Friday, March 02, 2012

Ephesians ~ An Overview
Paul wrote this letter to the Ephesians while he was imprisoned in Rome about 60 A.D. He did not write this epistle to confront heresy or a problem in the church at Ephesus. Paul’s major concern was to encourage the Ephesians and believers everywhere. The apostle sought to strengthen believers in their Christian faith by explaining the nature and purpose of the church, the body of Christ. He challenges believers to function as the living body of Jesus on earth. Paul’s blueprint is to show unity in Christ and unity in the body of Christ.
The nature of the church is simple. Believers in Christ have been showered with God’s kindness, chosen for greatness, marked with the Holy Spirit, filled with the Spirit’s power, freed from sin’s curse and bondage and brought near to God. As part of the “household” of God, we stand with the apostles, prophets, Jews, Gentiles and Christ. Paul challenges the Ephesians and, by extension, all believers in Christ to live close to Jesus.
Paul points out the implications of being in the body of Christ, the church. Disciples should be unified in their commitment to Christ and their use of spiritual gifts. They should have the highest moral standards. Individuals should reject all pagan practices and families should have mutual submission and love. As a reminder, Paul states the church is in a continual battle against the forces of darkness and they should use every spiritual weapon at their disposal.
In his greeting to the Ephesians, Paul used similar wording in Romans 1:1, Galatians 1:1, 1 Corinthians 1:1 and 2 Corinthians 1:1. In his closing comments, he mentions Tychicus in Titus 3:12 and his purpose of using Tychicus in Colossians 4:8. There are many more examples of Paul referencing people, thoughts and suggestions throughout the letter. In my limited space, I will address more of them at a later date.
I have come to the conclusion, for the moment, there is not as much of a doctrinal view as it is thematic. Paul is trying to encourage the Ephesians. Paul seems to believe there are not any major problems in the church at Ephesus. Paul wants the church to be unified in Christ and in the body of Christ. As a result, his letter has five underlying themes to address unity. In this uplifting letter, Paul addresses God’s purpose, Christ the center of everything, the living church, the new family and Christian conduct. He even gives us the formula for success in fighting the forces of darkness by explaining the armor of God.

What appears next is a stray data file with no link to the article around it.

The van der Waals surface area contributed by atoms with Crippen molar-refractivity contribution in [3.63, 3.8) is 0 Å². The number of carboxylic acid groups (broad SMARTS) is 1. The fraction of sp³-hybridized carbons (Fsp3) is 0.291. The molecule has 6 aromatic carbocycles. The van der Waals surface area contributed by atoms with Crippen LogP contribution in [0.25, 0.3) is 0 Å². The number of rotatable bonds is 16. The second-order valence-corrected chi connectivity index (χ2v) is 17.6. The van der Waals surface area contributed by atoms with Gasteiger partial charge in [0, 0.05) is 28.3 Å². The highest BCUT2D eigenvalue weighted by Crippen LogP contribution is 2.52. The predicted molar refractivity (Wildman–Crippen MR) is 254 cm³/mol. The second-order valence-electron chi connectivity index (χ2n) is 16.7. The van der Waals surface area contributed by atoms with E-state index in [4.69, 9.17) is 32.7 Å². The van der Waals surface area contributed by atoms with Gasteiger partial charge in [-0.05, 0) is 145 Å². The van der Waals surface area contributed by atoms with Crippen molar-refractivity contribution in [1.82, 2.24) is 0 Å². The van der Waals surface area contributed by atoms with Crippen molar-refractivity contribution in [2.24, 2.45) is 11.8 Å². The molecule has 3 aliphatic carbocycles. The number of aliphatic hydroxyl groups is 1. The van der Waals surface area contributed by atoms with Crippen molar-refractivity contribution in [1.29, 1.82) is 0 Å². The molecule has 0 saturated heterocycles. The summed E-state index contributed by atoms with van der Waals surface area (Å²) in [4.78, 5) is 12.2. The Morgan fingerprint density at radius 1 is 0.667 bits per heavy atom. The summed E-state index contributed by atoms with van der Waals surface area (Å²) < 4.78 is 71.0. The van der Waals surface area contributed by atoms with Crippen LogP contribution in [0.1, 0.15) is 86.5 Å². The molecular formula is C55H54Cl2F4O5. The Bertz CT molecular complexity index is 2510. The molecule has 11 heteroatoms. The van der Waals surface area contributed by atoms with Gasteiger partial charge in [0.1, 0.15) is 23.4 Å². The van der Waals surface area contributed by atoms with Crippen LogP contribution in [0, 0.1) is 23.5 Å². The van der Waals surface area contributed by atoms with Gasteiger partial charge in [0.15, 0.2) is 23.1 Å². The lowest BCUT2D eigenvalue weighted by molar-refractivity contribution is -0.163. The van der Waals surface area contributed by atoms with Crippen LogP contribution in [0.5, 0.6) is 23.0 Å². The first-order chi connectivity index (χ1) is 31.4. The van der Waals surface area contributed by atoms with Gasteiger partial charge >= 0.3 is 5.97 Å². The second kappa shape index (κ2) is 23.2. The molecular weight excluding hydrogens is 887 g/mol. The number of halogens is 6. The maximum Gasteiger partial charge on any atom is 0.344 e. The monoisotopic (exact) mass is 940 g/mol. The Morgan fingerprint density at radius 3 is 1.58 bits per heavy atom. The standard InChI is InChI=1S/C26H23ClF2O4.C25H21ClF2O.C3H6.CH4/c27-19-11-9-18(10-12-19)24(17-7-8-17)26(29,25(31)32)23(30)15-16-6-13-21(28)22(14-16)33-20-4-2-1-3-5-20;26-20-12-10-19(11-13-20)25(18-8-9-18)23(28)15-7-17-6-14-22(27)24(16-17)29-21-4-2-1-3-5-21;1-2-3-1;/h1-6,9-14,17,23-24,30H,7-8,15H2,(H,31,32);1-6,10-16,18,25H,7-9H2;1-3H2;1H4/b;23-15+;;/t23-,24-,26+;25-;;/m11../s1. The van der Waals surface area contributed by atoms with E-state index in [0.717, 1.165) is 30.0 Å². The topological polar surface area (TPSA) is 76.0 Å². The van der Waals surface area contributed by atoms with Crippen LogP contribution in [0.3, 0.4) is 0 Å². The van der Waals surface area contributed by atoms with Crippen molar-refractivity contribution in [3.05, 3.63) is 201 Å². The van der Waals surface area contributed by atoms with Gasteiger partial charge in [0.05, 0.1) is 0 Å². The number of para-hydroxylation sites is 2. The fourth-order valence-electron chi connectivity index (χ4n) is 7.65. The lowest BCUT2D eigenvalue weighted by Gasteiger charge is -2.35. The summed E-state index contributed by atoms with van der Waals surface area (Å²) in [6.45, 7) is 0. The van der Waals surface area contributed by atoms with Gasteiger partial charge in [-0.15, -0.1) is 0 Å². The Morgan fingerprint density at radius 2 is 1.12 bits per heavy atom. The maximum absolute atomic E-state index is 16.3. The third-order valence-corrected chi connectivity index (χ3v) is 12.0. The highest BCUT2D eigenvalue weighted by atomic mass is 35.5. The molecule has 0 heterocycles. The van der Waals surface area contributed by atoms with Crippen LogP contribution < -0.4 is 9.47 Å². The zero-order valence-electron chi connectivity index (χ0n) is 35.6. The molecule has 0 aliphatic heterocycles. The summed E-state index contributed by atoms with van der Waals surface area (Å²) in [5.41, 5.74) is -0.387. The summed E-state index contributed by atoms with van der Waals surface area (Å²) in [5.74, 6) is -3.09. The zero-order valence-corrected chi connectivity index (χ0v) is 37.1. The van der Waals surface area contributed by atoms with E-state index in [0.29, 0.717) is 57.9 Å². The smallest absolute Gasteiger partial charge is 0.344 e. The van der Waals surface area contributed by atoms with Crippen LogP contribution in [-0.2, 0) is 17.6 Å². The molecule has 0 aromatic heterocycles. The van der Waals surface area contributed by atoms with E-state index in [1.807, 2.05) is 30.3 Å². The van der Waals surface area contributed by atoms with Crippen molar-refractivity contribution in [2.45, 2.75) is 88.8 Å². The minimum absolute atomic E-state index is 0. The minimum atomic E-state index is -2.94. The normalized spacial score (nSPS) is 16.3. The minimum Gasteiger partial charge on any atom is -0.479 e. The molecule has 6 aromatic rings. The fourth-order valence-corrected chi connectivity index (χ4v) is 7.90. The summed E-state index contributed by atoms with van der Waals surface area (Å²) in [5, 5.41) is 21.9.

This encouraging communication is filled with practicality, especially in chapters four through six. Paul tells us how we can be unified in the body of Christ in the first part of chapter four. He concludes the chapter by describing how to live as children of the Light. He continues in chapter five to address our moral standards. He then discusses wives and husbands, children and parents and slaves and masters. He finishes with his explanation of the armor of God.

The letter to the Ephesians has held a special place in my heart for a very long time, even before I was reborn. My favorite verse is Ephesians 4:29 which has helped me to curb my tongue most of the time. My limited study of this book has given me an insight into Christian living. As I dive deeper into the waters of this wonderful correspondence to the Ephesians, I can feel my life changing for eternity’s sake. Come aboard with me as I sail the ocean of insight contained within this letter written so long ago.

Robert Dodson
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